A Nickolas Muray 3-color carbro portrait of actress Marlene Dietrich. Dietrich is in front of a Paul Gauguin painting in a white dress with ornate golden belt. She is striking a simialr pose as the native subject of Gauguin's painting.
Recto: Signed and dated by artist (white pencil). Verso: Muray label.
Nickolas Muray was born in Szeged, Hungary on February 15, 1892. Twelve years after his birth, Muray left his native town and enrolled in a graphic arts school in Budapest. Enrolling in art school was the first step on a road that would eventually lead him to study a photographic printing process called three-color carbro. In the course of his accomplished career, Muray would become an expert in this process and play a key role in bringing color photography to America.
While attending art school in Budapest, Muray studied lithography and photoengraving, earning an International Engraver's Certificate. Muray was also introduced to photography during this time period. His combined interest in photography and printmaking led him to Berlin, Germany to participate in a three-year color-photoengraving course. In Berlin, Muray learned how to make color filters, a first step in the craft that would one day become his trademark. Immediately after the completion of the course, Muray found a good job with a publishing company in Ullstein, Germany. However, the threat of war in Europe forced Muray to flee for America in 1913. Soon after his arrival in New York, Muray was working as a photoengraver for Condé Nast. His specialty was color separations and half-tone negatives.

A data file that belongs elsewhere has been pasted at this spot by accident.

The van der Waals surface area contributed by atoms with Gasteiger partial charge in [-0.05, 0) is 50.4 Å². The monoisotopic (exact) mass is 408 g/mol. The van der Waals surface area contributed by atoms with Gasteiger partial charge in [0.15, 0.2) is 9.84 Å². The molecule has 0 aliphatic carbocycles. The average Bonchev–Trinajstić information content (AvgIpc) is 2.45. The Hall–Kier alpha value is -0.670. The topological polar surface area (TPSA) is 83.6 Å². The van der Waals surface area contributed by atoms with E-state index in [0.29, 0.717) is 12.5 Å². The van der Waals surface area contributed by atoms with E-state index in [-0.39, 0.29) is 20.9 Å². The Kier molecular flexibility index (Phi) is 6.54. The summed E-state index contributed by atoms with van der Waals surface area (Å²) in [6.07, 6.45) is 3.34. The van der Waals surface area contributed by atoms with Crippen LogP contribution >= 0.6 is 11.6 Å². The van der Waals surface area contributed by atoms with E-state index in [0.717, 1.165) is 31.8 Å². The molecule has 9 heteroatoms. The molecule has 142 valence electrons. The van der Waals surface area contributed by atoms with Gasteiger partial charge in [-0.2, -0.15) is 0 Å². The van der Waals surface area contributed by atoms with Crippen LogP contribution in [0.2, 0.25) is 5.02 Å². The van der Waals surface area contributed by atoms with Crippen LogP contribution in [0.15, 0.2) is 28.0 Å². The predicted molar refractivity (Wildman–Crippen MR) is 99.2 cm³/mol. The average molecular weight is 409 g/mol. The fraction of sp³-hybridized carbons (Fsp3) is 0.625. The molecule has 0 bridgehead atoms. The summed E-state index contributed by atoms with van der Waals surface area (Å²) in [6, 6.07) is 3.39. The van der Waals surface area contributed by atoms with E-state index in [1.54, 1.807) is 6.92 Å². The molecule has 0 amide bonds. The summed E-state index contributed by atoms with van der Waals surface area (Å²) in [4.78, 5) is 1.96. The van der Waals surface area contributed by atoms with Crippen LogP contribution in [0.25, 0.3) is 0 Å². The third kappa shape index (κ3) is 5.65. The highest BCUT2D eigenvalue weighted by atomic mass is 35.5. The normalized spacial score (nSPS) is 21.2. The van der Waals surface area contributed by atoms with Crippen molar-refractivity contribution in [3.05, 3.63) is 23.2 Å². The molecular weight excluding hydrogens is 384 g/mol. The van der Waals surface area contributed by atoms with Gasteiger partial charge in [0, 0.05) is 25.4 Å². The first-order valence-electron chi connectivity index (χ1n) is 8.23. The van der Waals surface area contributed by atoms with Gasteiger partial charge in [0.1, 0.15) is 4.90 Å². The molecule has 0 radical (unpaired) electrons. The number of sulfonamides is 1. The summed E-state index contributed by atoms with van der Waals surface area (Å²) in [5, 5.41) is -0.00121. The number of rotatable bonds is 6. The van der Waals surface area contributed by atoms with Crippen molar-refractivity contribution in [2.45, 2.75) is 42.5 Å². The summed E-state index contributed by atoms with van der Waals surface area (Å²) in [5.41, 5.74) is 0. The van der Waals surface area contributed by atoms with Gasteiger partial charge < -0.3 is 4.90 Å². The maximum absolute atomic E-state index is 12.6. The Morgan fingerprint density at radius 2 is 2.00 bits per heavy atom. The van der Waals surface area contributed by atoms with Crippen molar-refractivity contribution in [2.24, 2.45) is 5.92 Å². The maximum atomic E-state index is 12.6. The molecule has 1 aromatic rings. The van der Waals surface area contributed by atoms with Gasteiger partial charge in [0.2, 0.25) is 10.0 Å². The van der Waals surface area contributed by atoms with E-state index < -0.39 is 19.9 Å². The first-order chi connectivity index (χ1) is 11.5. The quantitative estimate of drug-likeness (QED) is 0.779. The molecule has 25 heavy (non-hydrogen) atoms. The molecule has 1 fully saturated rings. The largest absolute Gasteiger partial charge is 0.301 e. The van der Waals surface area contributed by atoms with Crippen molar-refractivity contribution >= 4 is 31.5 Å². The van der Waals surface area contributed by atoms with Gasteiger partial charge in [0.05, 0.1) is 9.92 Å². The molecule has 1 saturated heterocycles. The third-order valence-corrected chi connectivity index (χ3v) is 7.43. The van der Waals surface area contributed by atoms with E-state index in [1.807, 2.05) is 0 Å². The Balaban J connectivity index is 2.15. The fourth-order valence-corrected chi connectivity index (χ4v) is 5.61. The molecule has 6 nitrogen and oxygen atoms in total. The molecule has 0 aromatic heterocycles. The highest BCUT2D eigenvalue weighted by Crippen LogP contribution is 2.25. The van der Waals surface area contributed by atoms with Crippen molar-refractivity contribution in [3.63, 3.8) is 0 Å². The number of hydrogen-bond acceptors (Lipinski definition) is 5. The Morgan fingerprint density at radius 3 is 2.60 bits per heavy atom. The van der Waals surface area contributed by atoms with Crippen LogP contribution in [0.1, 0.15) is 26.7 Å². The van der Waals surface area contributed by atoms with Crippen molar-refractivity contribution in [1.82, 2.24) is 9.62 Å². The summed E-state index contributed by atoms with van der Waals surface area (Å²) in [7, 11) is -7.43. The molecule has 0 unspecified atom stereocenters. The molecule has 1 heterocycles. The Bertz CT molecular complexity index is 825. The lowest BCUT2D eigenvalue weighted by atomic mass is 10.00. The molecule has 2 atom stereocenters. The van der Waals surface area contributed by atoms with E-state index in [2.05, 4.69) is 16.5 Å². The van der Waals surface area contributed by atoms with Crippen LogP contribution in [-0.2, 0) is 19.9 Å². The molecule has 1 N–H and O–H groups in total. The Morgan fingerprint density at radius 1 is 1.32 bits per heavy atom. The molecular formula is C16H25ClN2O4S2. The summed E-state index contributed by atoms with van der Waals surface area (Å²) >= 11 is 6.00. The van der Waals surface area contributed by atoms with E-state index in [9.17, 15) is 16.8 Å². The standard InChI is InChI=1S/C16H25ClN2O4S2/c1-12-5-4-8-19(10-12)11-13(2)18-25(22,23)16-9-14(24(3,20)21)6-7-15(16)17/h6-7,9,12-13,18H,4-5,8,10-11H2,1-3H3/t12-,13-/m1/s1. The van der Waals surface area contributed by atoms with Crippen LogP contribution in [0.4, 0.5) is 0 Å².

By 1920, Muray had established a home for himself in the up-and-coming artists' haven of Greenwich Village. He opened a portrait studio out of his apartment and continued to work part time at his engraving job. Harper's Bazaar magazine gave Muray his first big assignment in 1921. The project was to photograph Broadway star Florence Reed. The magazine was so impressed with his photographs that they began to publish his work monthly. This allowed him to give up his part time job and work solely as a photographer. It did not take long for Muray to become one of the most renowned portrait photographers in Manhattan. Muray spent much of the early 1920s photographing the most famous and important personalities in New York at the time.
In his spare time Muray enjoyed fencing. In 1927, he won the National Sabre Championship and in 1928 and 1932, he was on the United States Olympic Team. During World War II, Muray was a flight lieutenant in the Civil Air Patrol.